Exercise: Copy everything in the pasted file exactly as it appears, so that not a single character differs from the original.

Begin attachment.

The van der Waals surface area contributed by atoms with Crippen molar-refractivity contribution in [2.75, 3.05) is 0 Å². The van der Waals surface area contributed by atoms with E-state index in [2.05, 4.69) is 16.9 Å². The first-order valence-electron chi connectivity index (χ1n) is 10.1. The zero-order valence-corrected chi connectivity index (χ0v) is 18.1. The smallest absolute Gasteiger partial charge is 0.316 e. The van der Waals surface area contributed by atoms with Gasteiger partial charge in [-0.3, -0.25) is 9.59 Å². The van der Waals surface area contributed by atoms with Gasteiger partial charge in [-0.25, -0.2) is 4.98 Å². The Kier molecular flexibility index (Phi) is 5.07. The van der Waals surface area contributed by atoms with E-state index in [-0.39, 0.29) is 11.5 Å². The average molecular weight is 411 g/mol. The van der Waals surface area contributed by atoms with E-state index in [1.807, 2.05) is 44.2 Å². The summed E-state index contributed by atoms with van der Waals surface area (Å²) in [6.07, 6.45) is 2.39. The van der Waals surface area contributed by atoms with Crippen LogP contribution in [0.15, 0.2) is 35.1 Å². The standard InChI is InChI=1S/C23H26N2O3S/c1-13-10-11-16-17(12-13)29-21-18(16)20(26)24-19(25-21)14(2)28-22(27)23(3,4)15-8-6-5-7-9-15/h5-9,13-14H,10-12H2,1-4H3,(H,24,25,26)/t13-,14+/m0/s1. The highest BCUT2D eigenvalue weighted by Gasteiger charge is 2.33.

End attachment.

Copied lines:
The van der Waals surface area contributed by atoms with Crippen molar-refractivity contribution in [2.75, 3.05) is 0 Å². The van der Waals surface area contributed by atoms with E-state index in [2.05, 4.69) is 16.9 Å². The first-order valence-electron chi connectivity index (χ1n) is 10.1. The zero-order valence-corrected chi connectivity index (χ0v) is 18.1. The smallest absolute Gasteiger partial charge is 0.316 e. The van der Waals surface area contributed by atoms with Gasteiger partial charge in [-0.3, -0.25) is 9.59 Å². The van der Waals surface area contributed by atoms with Gasteiger partial charge in [-0.25, -0.2) is 4.98 Å². The Kier molecular flexibility index (Phi) is 5.07. The van der Waals surface area contributed by atoms with E-state index in [-0.39, 0.29) is 11.5 Å². The average molecular weight is 411 g/mol. The van der Waals surface area contributed by atoms with E-state index in [1.807, 2.05) is 44.2 Å². The summed E-state index contributed by atoms with van der Waals surface area (Å²) in [6.07, 6.45) is 2.39. The van der Waals surface area contributed by atoms with Crippen LogP contribution in [0.15, 0.2) is 35.1 Å². The standard InChI is InChI=1S/C23H26N2O3S/c1-13-10-11-16-17(12-13)29-21-18(16)20(26)24-19(25-21)14(2)28-22(27)23(3,4)15-8-6-5-7-9-15/h5-9,13-14H,10-12H2,1-4H3,(H,24,25,26)/t13-,14+/m0/s1. The highest BCUT2D eigenvalue weighted by Gasteiger charge is 2.33.